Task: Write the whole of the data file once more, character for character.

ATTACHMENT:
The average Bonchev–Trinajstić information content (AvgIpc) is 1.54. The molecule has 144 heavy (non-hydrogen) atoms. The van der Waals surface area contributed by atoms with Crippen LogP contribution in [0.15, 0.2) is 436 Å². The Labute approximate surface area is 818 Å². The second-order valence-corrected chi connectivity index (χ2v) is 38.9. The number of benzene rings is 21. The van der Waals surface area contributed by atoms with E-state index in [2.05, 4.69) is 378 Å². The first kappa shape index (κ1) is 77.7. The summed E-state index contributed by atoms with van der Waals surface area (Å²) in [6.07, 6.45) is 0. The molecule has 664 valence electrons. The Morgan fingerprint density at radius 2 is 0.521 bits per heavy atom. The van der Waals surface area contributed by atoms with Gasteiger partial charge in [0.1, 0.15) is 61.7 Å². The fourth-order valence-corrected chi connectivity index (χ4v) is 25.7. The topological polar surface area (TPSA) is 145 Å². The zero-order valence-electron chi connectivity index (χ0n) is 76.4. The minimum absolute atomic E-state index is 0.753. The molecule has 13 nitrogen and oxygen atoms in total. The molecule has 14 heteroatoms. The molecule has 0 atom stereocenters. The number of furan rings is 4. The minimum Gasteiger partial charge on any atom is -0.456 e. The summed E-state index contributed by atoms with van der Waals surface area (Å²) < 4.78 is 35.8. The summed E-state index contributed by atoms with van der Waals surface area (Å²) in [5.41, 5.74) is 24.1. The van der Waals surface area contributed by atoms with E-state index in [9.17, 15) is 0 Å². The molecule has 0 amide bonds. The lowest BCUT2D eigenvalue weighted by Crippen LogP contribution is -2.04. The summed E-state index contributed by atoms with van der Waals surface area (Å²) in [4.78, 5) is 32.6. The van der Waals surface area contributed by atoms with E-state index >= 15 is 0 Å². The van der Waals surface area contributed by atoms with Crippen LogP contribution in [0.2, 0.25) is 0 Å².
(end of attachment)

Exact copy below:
The average Bonchev–Trinajstić information content (AvgIpc) is 1.54. The molecule has 144 heavy (non-hydrogen) atoms. The van der Waals surface area contributed by atoms with Crippen LogP contribution in [0.15, 0.2) is 436 Å². The Labute approximate surface area is 818 Å². The second-order valence-corrected chi connectivity index (χ2v) is 38.9. The number of benzene rings is 21. The van der Waals surface area contributed by atoms with E-state index in [2.05, 4.69) is 378 Å². The first kappa shape index (κ1) is 77.7. The summed E-state index contributed by atoms with van der Waals surface area (Å²) in [6.07, 6.45) is 0. The molecule has 664 valence electrons. The Morgan fingerprint density at radius 2 is 0.521 bits per heavy atom. The van der Waals surface area contributed by atoms with Gasteiger partial charge in [0.1, 0.15) is 61.7 Å². The fourth-order valence-corrected chi connectivity index (χ4v) is 25.7. The topological polar surface area (TPSA) is 145 Å². The zero-order valence-electron chi connectivity index (χ0n) is 76.4. The minimum absolute atomic E-state index is 0.753. The molecule has 13 nitrogen and oxygen atoms in total. The molecule has 14 heteroatoms. The molecule has 0 atom stereocenters. The number of furan rings is 4. The minimum Gasteiger partial charge on any atom is -0.456 e. The summed E-state index contributed by atoms with van der Waals surface area (Å²) < 4.78 is 35.8. The summed E-state index contributed by atoms with van der Waals surface area (Å²) in [5.41, 5.74) is 24.1. The van der Waals surface area contributed by atoms with E-state index in [9.17, 15) is 0 Å². The molecule has 0 amide bonds. The lowest BCUT2D eigenvalue weighted by Crippen LogP contribution is -2.04. The summed E-state index contributed by atoms with van der Waals surface area (Å²) in [4.78, 5) is 32.6. The van der Waals surface area contributed by atoms with E-state index >= 15 is 0 Å². The van der Waals surface area contributed by atoms with Crippen LogP contribution in [0.2, 0.25) is 0 Å².